If someone asked you, “Whatdistinguishes humans fromtheir nearest primitive relatives--apes?”
you might be drawn to one of the following distinctions: in comparisonto humans, apes are quadrupedal, they arehairier, and they have shorter legs. Asidefrom these physical differences, recentresearch has found key differences in thebasic behaviors of the two species.Last October, Dr. Michael Tomasello,developmental psychologist and Co-Director of the Max Planck Institute forEvolutionary Anthropology in Leipzig,Germany, delivered a lecture entitled“Phylogenetic Origins of HumanCollaboration” at Stanford as part of the Tanner Lectures on Human Values, a multi-university lecture series in the humanities. Tomasello found that while humans arealtruistic and subscribe to institutionalizednorms that support cooperation, apes donot. Although apes appear to work in groups just as humans do, they are mutualisticrather than altruistic—individual apes willwork with others to benefit themselvesindividually rather than due to someinherent concern for the wellbeing of otherapes.At the intersection of evolutionaryanthropology, psychology, and biology,this groundbreaking research has largeimplications concerning what it means to behuman.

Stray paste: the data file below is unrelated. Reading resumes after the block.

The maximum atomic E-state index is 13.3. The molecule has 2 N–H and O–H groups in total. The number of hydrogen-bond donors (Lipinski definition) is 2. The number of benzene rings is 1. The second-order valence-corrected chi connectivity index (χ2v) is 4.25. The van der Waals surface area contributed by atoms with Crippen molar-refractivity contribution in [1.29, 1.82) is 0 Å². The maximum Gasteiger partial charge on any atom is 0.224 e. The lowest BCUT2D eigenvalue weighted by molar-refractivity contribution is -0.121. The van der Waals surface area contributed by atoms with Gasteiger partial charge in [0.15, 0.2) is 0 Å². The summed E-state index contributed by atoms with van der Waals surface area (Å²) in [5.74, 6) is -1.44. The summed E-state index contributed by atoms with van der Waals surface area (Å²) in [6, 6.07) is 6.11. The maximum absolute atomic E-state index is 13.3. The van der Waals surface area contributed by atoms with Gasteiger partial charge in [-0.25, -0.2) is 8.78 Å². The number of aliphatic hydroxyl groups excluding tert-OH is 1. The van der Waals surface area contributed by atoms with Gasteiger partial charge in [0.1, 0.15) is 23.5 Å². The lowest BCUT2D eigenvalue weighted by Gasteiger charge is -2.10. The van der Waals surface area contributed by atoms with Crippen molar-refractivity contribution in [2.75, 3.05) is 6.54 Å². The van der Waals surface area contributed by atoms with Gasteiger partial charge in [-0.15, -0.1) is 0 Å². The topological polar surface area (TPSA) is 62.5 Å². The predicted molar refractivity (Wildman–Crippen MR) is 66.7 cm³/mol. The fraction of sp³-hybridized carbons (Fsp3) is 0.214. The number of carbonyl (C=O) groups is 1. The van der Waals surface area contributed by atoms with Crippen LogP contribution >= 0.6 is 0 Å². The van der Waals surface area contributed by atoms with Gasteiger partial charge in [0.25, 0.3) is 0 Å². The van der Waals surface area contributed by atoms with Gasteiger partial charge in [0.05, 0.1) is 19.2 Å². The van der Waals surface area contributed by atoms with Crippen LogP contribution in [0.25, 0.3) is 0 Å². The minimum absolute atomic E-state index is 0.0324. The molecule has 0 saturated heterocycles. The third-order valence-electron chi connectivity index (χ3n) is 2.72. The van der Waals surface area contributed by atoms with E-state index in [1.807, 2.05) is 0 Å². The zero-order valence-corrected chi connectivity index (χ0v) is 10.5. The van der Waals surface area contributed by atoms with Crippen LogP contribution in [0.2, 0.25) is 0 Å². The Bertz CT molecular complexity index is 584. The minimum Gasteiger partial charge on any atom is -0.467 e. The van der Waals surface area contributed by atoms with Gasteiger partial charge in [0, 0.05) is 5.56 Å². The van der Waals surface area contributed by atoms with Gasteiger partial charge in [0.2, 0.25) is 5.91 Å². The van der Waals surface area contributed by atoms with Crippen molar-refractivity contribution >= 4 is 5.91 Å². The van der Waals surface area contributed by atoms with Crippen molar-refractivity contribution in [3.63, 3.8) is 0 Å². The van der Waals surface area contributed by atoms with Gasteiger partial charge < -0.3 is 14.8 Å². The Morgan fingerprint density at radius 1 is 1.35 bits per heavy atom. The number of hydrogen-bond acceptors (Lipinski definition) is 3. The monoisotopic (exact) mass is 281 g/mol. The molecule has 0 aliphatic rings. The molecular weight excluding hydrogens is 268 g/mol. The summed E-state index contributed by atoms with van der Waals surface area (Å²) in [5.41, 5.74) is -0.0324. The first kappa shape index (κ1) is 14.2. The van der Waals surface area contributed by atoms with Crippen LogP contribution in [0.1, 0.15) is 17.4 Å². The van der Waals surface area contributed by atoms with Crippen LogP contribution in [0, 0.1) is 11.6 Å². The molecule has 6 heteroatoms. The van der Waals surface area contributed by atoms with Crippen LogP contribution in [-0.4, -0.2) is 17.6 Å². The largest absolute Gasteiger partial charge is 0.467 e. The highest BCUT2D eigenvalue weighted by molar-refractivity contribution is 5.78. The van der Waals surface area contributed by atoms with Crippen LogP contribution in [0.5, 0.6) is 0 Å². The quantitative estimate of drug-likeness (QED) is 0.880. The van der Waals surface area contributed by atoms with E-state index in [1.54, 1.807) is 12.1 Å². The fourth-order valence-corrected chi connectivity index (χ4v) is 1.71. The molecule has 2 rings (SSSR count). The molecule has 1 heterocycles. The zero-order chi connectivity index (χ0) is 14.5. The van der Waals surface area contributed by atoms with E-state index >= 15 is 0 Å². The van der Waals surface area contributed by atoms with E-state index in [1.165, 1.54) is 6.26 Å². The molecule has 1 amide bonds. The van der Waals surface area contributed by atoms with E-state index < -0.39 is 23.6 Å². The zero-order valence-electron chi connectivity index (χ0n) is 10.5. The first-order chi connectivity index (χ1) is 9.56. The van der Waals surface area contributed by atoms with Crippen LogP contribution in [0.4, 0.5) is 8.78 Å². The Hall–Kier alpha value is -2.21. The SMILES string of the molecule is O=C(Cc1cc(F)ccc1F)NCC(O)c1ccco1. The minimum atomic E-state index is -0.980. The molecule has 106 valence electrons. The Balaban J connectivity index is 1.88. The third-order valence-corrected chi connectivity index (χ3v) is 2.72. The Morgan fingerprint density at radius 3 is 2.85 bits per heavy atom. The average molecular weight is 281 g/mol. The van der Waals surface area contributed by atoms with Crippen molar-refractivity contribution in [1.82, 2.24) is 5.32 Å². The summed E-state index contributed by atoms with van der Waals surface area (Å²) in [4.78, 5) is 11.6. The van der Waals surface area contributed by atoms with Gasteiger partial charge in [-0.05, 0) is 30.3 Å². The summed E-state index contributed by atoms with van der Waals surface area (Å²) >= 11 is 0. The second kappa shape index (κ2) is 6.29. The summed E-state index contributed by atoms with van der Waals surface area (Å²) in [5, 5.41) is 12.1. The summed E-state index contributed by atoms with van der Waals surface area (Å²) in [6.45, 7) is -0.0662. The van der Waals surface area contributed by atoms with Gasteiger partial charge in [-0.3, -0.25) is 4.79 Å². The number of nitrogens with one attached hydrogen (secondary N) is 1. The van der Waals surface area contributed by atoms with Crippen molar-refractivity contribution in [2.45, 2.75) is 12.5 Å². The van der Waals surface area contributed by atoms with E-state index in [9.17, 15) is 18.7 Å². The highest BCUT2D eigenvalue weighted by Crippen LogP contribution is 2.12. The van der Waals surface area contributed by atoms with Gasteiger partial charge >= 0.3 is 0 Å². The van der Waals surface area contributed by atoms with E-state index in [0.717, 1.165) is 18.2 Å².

It’s Mine, It’s Mine
Tomasello focused his research on threesets of processes involved in collaboration:coordination and communication, toleranceand trust, and norms and institutions.In humans he studied collaborativeactivities in which there were joint goals,mutual knowledge, and inter-dependent,coordinated roles. He and his colleaguesalso studied large amounts of video footagecomparing the behaviors of young childrenand apes in potentially collaborativeactivities in order to determine whetherapes cooperate in the same way as humansdo. Tomasello presented a video from a studyby Warneken et al. in which a ping-pongball was thrown down a tube from an adultto a young child. When the ping-pong ballwas dropped by the adult, the child wentout of the way to put the ball back in thehand of the adult. The child also displayedimmediate role reversal, leaving his side of
ETHICS + POLICY
by ELIZABETH BURSTEIN
The origins of human cooperation
Credit: sxc.huCredit: sxc.hu